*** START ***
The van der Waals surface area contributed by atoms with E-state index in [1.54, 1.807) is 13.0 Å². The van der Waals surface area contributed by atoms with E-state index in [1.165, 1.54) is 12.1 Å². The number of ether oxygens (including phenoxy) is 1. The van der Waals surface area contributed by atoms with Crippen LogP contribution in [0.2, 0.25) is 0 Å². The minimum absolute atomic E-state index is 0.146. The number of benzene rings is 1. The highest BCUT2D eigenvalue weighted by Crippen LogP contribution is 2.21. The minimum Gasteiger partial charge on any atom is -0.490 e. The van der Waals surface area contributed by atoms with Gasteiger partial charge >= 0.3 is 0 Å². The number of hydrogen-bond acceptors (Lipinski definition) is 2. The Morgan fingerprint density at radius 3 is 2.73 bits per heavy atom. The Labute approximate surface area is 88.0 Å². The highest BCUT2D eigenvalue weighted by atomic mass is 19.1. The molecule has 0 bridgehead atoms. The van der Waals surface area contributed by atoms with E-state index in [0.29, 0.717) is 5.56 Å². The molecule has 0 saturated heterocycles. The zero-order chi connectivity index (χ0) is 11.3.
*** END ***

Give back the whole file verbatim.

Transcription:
The van der Waals surface area contributed by atoms with E-state index in [1.54, 1.807) is 13.0 Å². The van der Waals surface area contributed by atoms with E-state index in [1.165, 1.54) is 12.1 Å². The number of ether oxygens (including phenoxy) is 1. The van der Waals surface area contributed by atoms with Crippen LogP contribution in [0.2, 0.25) is 0 Å². The minimum absolute atomic E-state index is 0.146. The number of benzene rings is 1. The highest BCUT2D eigenvalue weighted by Crippen LogP contribution is 2.21. The minimum Gasteiger partial charge on any atom is -0.490 e. The van der Waals surface area contributed by atoms with Gasteiger partial charge >= 0.3 is 0 Å². The number of hydrogen-bond acceptors (Lipinski definition) is 2. The Morgan fingerprint density at radius 3 is 2.73 bits per heavy atom. The Labute approximate surface area is 88.0 Å². The highest BCUT2D eigenvalue weighted by atomic mass is 19.1. The molecule has 0 bridgehead atoms. The van der Waals surface area contributed by atoms with E-state index in [0.29, 0.717) is 5.56 Å². The molecule has 0 saturated heterocycles. The zero-order chi connectivity index (χ0) is 11.3.